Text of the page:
It was seven years ago, when Scott Coffman approached several potential investors with the idea for an online adult theater, initially he was turned away empty-handed.
“I just started asking people for money, and of the 200 people I asked, 199 said I was crazy and that they were not putting any money into this far-fetched scheme I had,” Coffman recalls with a laugh. “I didn’t even have a product. I was like, ‘One day, you’ll be able to watch movies on your computer, and we’re going to be the company that’s streaming those movies. And people are going to pay us, so give me money.’ And they were, like, ‘No.’”
Luckily, the 200th person believed in Coffman’s vision and agreed to help fund his fledgling project, and the South Carolina-based Adult Entertainment Broadcast Network launched in 1999—to less-than-stellar returns. “We lost money right off the bat,” Coffman confesses. “We saw [the potential] on the Internet, and we said, ‘People are going to watch this,’ but that was back when there was a very small amount of broadband users. I spent everyone’s money without making anything, and I had to go back to all these guys and get them to give me more.”
Coffman points to the unpredictability of an untested model for the site’s early woes. “We were creating how we were going to deliver the content; we were creating how we were going to pay the manufacturers,” he continues. “There was nobody doing what we were doing when we started. We created the blueprint.” After joining forces with the immensely popular Kara’s Adult Playground, AEBN quickly took a turn for the better as a result of the cross-promotion, and since has become one of the industry’s most widely recognized models for streaming adult content, boasting millions of pay-per-view users.
Coffman’s “long, strange trip” into the world of online adult entertainment had begun only a few years earlier. An aspiring stockbroker with a degree in economics, he spent the beginning part of his career “trying to create ideas and inventions or ways to make money.” After a brief stint as a restaurateur proved fruitless, Coffman turned to other methods of income. Noticing several ads for strip clubs and adult stores in the back of city weeklies, Coffman soon launched his own magazine devoted strictly to advertising those businesses and other adult services. He set up his own online store, offering video titles that he advertised in his own magazine, and immediately realized the potential in launching an online theater. As he recalls, “There were way more companies that were making movies, but I looked at them and went, ‘They know what they’re doing within that model, but I want to go a different route.’”
While many copycats have since come and gone, AEBN has excelled, earning a solid reputation within the industry for making affiliates happy. “Right off the bat, we started off expecting to be around for a long time—not to cash the money and get out quickly,” Coffman says. “I think what has contributed to our longevity is that we’re a company that does what we say. We don’t promise you the world, but people know that we’re trustworthy, we pay on time, and we try to help out in any way we can. We built relationships with these companies early on who have stuck with us.”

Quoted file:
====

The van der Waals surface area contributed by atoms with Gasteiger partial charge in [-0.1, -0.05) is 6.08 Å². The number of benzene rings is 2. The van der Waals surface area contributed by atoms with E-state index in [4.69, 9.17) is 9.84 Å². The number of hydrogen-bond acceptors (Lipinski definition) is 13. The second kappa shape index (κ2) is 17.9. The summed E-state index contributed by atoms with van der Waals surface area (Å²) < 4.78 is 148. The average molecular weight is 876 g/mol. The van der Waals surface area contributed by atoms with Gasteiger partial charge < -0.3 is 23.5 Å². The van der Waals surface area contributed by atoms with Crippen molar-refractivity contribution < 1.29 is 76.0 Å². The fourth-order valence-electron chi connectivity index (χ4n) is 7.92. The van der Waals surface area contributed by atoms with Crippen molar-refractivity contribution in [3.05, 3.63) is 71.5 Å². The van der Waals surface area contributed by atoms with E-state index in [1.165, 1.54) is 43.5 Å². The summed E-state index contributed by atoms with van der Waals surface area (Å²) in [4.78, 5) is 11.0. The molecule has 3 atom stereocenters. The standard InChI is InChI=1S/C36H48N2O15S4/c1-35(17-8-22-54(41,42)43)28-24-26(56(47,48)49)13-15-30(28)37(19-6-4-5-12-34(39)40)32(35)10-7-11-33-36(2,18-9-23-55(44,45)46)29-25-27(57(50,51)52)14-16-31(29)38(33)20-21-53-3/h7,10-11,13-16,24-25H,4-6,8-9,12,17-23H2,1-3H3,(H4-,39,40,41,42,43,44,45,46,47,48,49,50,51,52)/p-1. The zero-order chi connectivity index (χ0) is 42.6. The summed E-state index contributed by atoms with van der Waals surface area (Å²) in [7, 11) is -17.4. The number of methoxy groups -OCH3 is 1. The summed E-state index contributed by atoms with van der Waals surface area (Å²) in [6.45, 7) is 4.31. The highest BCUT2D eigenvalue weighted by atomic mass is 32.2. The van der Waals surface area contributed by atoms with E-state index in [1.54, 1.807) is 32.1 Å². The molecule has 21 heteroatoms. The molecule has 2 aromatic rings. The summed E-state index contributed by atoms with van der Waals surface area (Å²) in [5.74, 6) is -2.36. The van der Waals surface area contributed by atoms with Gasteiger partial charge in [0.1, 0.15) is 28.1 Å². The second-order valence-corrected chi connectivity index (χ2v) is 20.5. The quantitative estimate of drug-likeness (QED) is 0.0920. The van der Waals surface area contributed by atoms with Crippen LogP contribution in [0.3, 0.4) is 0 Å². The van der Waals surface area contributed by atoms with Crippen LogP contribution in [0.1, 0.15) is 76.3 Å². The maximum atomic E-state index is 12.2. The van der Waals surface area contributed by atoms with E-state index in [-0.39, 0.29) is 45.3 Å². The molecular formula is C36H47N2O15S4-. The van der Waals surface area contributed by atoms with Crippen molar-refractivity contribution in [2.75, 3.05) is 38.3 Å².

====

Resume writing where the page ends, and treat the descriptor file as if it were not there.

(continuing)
Coffman also points to the company’s quickness in capitalizing upon mainstream trends as a reason for AEBN’s success. Having successfully launched adult industry online networking community xPeeps.com and its gay sister site, qPeeps.com, AEBN soon will introduce several other projects—including PornoTube.com, an amateur-friendly content site built on the popular YouTube model. “We’re a very innovative company,” Coffman boasts. “We work as a team to improve little things on our product. Every time there’s an innovation, we’re going to be right there to make our product better, to give affiliates better quality.”
Then again, it doesn’t hurt that AEBN’s streaming theater model provides an excellent opportunity for studios to gain additional exposure. “I think the biggest thing that we do is that we are a marketing arm for manufacturers,” Coffman says. “When we started, all the money was in making and selling hard copy, and we said, ‘Instead of you going out and doing all this marketing, let us do it. We’ll build the affiliates; we’ll build the sites; we’ll get all the customers, and we’ll pay you a percentage of the sales.’ That’s where we started, and that’s still where our major alliance is. Where I’ve got this huge company that just does nothing but one thing, most of the manufacturers are great at making movies. And we are a great resource to market their product.”
Pictured: Scott Coffman